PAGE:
Some people haven’t forgiven Facebook for the changes it made last year to its news feed algorithm, alterations that ratcheted down the audience reach for some posts written on behalf of brand.

“You can spend a lot of time building up these audiences, but when things change constantly on the platform, it’s very challenging,” Dorothy Hui, Roc Nation’s Vice President of Digital Marketing, said of Facebook during a social media summit hosted by the Recording Academy prior to the Grammy Awards.

No doubt, Facebook’s tweaks, discussed in detail in the March 2, 2013 issue of Billboard, altered the playing field for bands and marketers who rely on the social network to get the word out. “It’s very risky to build your business on someone else’s platform,” said Paul Verna, senior analyst with eMarketer who advised companies to diversify their social efforts to as not to be dependent on any one platform. “You just never know when those platforms make changes that don’t serve your needs and you’re left dangling.”

There are other ways to adjust, said Geoffrey Colon, vice president of Social@Ogilvy, the digital marketing arm of Ogilvy & Mather. For those who are sticking to Facebook, Colon offers six ways to leverage the world’s largest social network.

1.    Use Cool Visuals. “Pictures or graphics of any type are important because visuals capture more attention. You can be creative with your visuals. It can be anything from the photo that you take backstage that evening to the picture that you snapped in front of the page and built an interesting .GIF or meme around. These are seen and shared by more people than plain text updates.”

2.    Share the Audio and Video Content. “Facebook doesn’t really have a music solution like a MySpace where you can upload audio and share it. But audio clips from third party apps such as SoundCloud can still travel far. It’s one thing for people to see you, it’s another thing for people to hear you. The same thing goes for video content.”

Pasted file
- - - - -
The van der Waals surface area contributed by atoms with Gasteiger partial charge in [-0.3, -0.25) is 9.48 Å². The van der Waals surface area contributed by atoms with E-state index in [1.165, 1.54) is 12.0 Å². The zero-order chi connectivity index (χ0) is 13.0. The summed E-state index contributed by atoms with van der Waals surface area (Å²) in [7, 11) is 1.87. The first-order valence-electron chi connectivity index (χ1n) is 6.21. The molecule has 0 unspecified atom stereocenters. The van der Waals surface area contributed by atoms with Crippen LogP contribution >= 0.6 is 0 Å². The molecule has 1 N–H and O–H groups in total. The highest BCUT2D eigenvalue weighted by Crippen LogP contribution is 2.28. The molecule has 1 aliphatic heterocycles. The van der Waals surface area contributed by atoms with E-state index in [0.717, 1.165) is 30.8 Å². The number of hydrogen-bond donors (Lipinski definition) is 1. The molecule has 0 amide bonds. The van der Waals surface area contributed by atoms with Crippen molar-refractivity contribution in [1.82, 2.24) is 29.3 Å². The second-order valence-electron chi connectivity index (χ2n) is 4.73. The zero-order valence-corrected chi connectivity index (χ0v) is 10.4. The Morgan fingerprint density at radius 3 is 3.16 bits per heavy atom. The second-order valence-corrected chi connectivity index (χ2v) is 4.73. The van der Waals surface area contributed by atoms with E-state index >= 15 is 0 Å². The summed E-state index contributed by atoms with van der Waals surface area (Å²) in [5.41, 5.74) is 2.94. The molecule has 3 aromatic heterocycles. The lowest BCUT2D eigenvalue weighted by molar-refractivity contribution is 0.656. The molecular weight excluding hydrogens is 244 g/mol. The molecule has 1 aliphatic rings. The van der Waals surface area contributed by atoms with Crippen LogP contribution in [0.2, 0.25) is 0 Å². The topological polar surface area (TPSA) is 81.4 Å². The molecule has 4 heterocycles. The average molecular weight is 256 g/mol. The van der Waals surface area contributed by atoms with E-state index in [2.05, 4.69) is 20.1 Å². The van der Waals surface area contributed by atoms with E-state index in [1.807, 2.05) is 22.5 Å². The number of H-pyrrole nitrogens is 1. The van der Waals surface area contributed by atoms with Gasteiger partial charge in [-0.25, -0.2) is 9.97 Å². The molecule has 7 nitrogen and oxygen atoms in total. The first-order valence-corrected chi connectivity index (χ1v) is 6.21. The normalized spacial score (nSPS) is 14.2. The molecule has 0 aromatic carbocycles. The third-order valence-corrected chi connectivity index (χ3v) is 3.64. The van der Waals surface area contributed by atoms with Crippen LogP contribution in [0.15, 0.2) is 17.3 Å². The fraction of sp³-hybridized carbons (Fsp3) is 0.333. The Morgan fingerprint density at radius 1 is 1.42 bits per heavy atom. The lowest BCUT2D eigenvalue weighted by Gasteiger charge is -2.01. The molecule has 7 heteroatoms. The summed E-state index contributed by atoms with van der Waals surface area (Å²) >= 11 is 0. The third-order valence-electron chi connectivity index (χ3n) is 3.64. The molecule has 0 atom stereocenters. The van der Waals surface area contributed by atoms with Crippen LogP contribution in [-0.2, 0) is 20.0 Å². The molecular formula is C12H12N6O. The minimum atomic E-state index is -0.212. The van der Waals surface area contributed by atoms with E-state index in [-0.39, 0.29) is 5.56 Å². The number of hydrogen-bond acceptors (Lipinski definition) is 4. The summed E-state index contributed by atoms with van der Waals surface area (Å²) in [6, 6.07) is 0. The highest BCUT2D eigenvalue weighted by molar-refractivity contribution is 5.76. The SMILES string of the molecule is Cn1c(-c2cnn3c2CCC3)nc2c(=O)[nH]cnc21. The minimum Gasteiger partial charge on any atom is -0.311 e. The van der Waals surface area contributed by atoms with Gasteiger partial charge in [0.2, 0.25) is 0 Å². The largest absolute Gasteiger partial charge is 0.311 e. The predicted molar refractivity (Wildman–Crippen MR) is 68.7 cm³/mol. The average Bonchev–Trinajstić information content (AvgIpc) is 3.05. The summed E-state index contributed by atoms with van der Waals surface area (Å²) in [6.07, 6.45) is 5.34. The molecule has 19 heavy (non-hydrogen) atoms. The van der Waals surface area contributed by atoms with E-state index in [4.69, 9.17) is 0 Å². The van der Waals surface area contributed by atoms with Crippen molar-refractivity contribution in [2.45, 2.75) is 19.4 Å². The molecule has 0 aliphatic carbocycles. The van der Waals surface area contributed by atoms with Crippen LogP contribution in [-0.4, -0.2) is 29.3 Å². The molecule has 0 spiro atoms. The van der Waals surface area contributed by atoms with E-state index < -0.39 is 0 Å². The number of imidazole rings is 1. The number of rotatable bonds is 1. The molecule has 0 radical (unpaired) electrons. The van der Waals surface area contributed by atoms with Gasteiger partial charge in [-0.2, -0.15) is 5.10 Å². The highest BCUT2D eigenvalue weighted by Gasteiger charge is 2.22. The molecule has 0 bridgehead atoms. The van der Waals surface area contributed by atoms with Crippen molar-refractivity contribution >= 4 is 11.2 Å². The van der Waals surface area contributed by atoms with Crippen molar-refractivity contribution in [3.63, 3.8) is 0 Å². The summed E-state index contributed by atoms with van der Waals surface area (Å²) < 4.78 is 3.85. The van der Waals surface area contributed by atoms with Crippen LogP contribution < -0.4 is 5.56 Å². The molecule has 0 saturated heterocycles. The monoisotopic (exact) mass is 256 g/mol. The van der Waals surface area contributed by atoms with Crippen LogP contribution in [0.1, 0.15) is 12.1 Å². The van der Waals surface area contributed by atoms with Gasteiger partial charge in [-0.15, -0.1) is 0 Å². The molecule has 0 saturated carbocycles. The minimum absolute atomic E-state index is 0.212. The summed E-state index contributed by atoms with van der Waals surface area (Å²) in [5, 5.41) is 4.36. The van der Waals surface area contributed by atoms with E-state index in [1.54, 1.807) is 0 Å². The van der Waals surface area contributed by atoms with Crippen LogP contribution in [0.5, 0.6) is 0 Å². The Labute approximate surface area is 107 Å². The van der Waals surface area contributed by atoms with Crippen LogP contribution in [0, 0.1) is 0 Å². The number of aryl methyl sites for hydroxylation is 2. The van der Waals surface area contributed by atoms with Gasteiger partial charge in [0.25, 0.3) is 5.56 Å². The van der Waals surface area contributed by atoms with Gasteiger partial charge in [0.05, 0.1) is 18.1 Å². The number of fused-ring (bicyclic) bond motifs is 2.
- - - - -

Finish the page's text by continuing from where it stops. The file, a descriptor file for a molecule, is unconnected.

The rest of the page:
3.    Leverage Your Community. “Find who your advocates are -- the people who are really interacting with your content -- and make them part of your future. Look at it as a relationship: Let’s build something bigger together! We’ve moved to this culture where anyone can help move the needle. If you can identify 150 people, that’s great. It can even be 10 people. If they’ve already interacted with you, nine times out of 10, they’ll be happy to help you.”

4.    Ask More Than Tell. “Ask people what they honestly think about the things you are creating. Usually, on Facebook, people will be honest with you. Use this community as an incubation lab for what you will do next. Thegreat thing about Facebook is that there are communities gathered around particular interests who are happy to provide feedback. Listen more than speak.”

5.    Go Analog. “Whenever you can, always try to cross over to the physical realm to drive real world results. It’s high value if you can create content that can shift into the physical domain. Example: If you are coming to our show, usethis code to meet the artist. It requires people to take action. This is valuable because it’s also track-able. And you can also win a fan for life this way. Don’t silo yourself into building content just for Facebook. Use Facebook as a springboard to drive business results in the real world.

6.    Make “Share-able” Content. “Share-able content is personal, funny or somehow makes people feel good about themselves. People don’t share unless they feel it’s of personal value. People also share things that make them laugh and feel good inside. They also share because they want to feel like they’re part of something that is larger. Causes are good for this. It gives people a way to feel that they’ve made a difference by sharing.”